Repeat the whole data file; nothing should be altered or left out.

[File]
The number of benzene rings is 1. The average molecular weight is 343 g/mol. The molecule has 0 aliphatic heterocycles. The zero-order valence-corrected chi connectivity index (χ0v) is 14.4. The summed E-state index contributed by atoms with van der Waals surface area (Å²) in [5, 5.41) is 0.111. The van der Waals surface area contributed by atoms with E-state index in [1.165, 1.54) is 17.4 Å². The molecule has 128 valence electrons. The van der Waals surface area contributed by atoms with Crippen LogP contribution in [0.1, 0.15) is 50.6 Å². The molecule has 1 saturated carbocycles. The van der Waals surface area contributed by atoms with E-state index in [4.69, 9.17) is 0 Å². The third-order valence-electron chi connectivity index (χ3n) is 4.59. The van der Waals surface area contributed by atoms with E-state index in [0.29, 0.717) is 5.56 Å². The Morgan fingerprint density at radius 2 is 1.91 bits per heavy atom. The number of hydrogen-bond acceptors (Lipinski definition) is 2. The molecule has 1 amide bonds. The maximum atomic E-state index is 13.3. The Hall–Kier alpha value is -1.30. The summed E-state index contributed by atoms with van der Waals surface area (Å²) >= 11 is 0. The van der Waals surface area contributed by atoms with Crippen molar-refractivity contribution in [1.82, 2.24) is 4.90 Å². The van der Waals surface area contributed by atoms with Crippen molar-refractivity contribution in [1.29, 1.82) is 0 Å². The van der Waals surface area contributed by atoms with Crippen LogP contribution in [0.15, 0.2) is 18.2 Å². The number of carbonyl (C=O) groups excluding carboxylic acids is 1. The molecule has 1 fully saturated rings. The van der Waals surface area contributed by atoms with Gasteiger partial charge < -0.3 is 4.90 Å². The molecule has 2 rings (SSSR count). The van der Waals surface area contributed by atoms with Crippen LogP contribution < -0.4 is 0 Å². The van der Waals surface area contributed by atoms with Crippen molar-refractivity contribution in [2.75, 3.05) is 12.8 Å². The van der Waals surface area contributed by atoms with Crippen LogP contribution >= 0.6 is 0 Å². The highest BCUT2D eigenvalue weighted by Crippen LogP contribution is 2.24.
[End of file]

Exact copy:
The number of benzene rings is 1. The average molecular weight is 343 g/mol. The molecule has 0 aliphatic heterocycles. The zero-order valence-corrected chi connectivity index (χ0v) is 14.4. The summed E-state index contributed by atoms with van der Waals surface area (Å²) in [5, 5.41) is 0.111. The van der Waals surface area contributed by atoms with E-state index in [1.165, 1.54) is 17.4 Å². The molecule has 128 valence electrons. The van der Waals surface area contributed by atoms with Crippen LogP contribution in [0.1, 0.15) is 50.6 Å². The molecule has 1 saturated carbocycles. The van der Waals surface area contributed by atoms with E-state index in [4.69, 9.17) is 0 Å². The third-order valence-electron chi connectivity index (χ3n) is 4.59. The van der Waals surface area contributed by atoms with E-state index in [0.29, 0.717) is 5.56 Å². The Morgan fingerprint density at radius 2 is 1.91 bits per heavy atom. The number of hydrogen-bond acceptors (Lipinski definition) is 2. The molecule has 1 amide bonds. The maximum atomic E-state index is 13.3. The Hall–Kier alpha value is -1.30. The summed E-state index contributed by atoms with van der Waals surface area (Å²) >= 11 is 0. The van der Waals surface area contributed by atoms with Crippen molar-refractivity contribution in [1.82, 2.24) is 4.90 Å². The van der Waals surface area contributed by atoms with Crippen molar-refractivity contribution in [1.29, 1.82) is 0 Å². The van der Waals surface area contributed by atoms with Crippen LogP contribution in [0.15, 0.2) is 18.2 Å². The number of carbonyl (C=O) groups excluding carboxylic acids is 1. The molecule has 1 fully saturated rings. The van der Waals surface area contributed by atoms with Gasteiger partial charge < -0.3 is 4.90 Å². The molecule has 2 rings (SSSR count). The van der Waals surface area contributed by atoms with Crippen LogP contribution < -0.4 is 0 Å². The van der Waals surface area contributed by atoms with Crippen molar-refractivity contribution in [2.75, 3.05) is 12.8 Å². The van der Waals surface area contributed by atoms with Crippen LogP contribution >= 0.6 is 0 Å². The highest BCUT2D eigenvalue weighted by Crippen LogP contribution is 2.24.